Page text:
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Nat Biotechnol. 2014 Apr;32(4):373-80. doi: 10.1038/nbt.2838. Epub 2014 Mar 23.

Real-time imaging of oxidative and nitrosative stress in the liver of live animals for drug-toxicity testing.

Author information

1
1] Molecular Imaging Program at Stanford, Department of Radiology, School of Medicine, Stanford University, Stanford, California, USA. [2].
2
Molecular Imaging Program at Stanford, Department of Radiology, School of Medicine, Stanford University, Stanford, California, USA.
3
Leslie Dan Faculty of Pharmacy, University of Toronto, Toronto, Ontario, Canada.

Abstract

Current drug-safety assays for hepatotoxicity rely on biomarkers with low predictive power. The production of radical species, specifically reactive oxygen species (ROS) and reactive nitrogen species (RNS), has been proposed as an early unifying event linking the bioactivation of drugs to hepatotoxicity and as a more direct and mechanistic indicator of hepatotoxic potential. Here we present a nanosensor for rapid, real-time in vivo imaging of drug-induced ROS and RNS for direct evaluation of acute hepatotoxicity. By combining fluorescence resonance energy transfer (FRET) and chemiluminescence resonance energy transfer (CRET), our semiconducting polymer-based nanosensor simultaneously and differentially detects RNS and ROS using two optically independent channels. We imaged drug-induced hepatotoxicity and its remediation longitudinally in mice after systemic challenge with acetaminophen or isoniazid. We detected dose-dependent ROS and RNS activity in the liver within minutes of drug challenge, which preceded histological changes, protein nitration and DNA double-strand-break induction.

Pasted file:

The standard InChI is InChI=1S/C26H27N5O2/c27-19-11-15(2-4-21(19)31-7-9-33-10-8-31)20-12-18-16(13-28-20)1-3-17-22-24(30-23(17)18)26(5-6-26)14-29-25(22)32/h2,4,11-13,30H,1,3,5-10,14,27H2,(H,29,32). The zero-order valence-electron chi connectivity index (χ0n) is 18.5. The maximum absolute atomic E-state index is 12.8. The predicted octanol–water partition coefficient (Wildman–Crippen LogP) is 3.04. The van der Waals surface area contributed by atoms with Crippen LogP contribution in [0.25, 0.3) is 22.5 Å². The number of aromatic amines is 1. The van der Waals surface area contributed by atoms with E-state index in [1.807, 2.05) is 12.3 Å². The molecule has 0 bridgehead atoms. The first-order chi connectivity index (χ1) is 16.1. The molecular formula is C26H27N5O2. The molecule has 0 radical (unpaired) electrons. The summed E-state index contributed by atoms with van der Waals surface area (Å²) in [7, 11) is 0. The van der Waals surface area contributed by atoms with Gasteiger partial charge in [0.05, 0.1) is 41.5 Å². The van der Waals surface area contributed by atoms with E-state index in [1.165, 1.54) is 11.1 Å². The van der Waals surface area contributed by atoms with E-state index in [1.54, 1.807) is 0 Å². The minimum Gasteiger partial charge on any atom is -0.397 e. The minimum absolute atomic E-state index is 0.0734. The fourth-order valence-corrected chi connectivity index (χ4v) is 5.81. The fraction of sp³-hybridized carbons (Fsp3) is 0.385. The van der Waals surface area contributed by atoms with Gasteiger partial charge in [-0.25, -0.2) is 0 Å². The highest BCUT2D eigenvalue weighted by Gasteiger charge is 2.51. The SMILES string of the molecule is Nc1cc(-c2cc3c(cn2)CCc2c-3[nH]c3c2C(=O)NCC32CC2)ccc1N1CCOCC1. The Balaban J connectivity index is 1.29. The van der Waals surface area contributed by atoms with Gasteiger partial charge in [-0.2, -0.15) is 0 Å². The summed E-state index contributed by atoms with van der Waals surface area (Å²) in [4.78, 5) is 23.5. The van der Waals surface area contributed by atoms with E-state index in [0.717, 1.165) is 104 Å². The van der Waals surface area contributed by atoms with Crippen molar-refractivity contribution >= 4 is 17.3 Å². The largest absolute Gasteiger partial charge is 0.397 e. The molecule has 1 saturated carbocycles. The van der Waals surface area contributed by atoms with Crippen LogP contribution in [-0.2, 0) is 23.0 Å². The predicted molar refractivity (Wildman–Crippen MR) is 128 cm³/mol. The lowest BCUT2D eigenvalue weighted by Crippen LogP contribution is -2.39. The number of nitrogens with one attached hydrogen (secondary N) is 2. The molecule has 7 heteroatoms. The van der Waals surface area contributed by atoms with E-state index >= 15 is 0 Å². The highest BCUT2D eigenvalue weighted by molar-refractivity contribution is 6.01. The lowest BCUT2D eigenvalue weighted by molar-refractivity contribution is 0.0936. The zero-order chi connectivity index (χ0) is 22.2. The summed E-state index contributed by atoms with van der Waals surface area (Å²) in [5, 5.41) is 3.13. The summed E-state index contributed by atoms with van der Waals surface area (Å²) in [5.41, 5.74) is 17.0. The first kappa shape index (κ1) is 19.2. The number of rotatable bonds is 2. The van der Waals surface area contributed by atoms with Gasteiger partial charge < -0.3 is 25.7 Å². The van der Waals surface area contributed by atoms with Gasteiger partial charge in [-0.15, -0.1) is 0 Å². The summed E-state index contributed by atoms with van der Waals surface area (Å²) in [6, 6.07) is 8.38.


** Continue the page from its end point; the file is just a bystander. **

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PMID:
24658645
PMCID:
PMC4070437
DOI:
10.1038/nbt.2838
[Indexed for MEDLINE]
Free PMC Article
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